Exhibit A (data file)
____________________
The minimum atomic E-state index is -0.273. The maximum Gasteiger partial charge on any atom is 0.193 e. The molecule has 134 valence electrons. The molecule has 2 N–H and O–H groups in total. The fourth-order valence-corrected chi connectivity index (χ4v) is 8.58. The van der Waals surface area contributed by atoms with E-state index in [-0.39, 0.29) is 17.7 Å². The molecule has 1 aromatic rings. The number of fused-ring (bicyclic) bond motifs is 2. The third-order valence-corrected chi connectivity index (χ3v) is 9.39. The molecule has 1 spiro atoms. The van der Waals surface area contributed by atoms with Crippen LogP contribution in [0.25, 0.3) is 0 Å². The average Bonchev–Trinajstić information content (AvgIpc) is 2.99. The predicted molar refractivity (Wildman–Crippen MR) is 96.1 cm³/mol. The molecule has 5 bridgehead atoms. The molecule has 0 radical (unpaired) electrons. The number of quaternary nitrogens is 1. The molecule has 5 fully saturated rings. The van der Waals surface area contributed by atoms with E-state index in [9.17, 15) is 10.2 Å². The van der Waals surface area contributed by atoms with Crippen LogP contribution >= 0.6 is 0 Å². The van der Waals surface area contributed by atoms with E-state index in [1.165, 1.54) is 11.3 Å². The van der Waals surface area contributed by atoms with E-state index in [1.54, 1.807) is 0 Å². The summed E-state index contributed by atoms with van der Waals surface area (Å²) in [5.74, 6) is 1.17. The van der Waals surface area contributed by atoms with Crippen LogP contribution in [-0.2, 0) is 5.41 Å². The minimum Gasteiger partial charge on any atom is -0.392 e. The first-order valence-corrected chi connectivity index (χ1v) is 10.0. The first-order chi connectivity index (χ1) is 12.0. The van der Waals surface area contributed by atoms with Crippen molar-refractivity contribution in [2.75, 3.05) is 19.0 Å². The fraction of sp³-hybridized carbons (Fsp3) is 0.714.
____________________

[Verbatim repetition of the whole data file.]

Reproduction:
The minimum atomic E-state index is -0.273. The maximum Gasteiger partial charge on any atom is 0.193 e. The molecule has 134 valence electrons. The molecule has 2 N–H and O–H groups in total. The fourth-order valence-corrected chi connectivity index (χ4v) is 8.58. The van der Waals surface area contributed by atoms with E-state index in [-0.39, 0.29) is 17.7 Å². The molecule has 1 aromatic rings. The number of fused-ring (bicyclic) bond motifs is 2. The third-order valence-corrected chi connectivity index (χ3v) is 9.39. The molecule has 1 spiro atoms. The van der Waals surface area contributed by atoms with Crippen LogP contribution in [0.25, 0.3) is 0 Å². The average Bonchev–Trinajstić information content (AvgIpc) is 2.99. The predicted molar refractivity (Wildman–Crippen MR) is 96.1 cm³/mol. The molecule has 5 bridgehead atoms. The molecule has 0 radical (unpaired) electrons. The number of quaternary nitrogens is 1. The molecule has 5 fully saturated rings. The van der Waals surface area contributed by atoms with E-state index in [9.17, 15) is 10.2 Å². The van der Waals surface area contributed by atoms with Crippen LogP contribution >= 0.6 is 0 Å². The van der Waals surface area contributed by atoms with E-state index in [1.165, 1.54) is 11.3 Å². The van der Waals surface area contributed by atoms with E-state index in [1.54, 1.807) is 0 Å². The summed E-state index contributed by atoms with van der Waals surface area (Å²) in [5.74, 6) is 1.17. The van der Waals surface area contributed by atoms with Crippen LogP contribution in [-0.2, 0) is 5.41 Å². The minimum Gasteiger partial charge on any atom is -0.392 e. The first-order valence-corrected chi connectivity index (χ1v) is 10.0. The first-order chi connectivity index (χ1) is 12.0. The van der Waals surface area contributed by atoms with Crippen molar-refractivity contribution in [2.75, 3.05) is 19.0 Å². The fraction of sp³-hybridized carbons (Fsp3) is 0.714.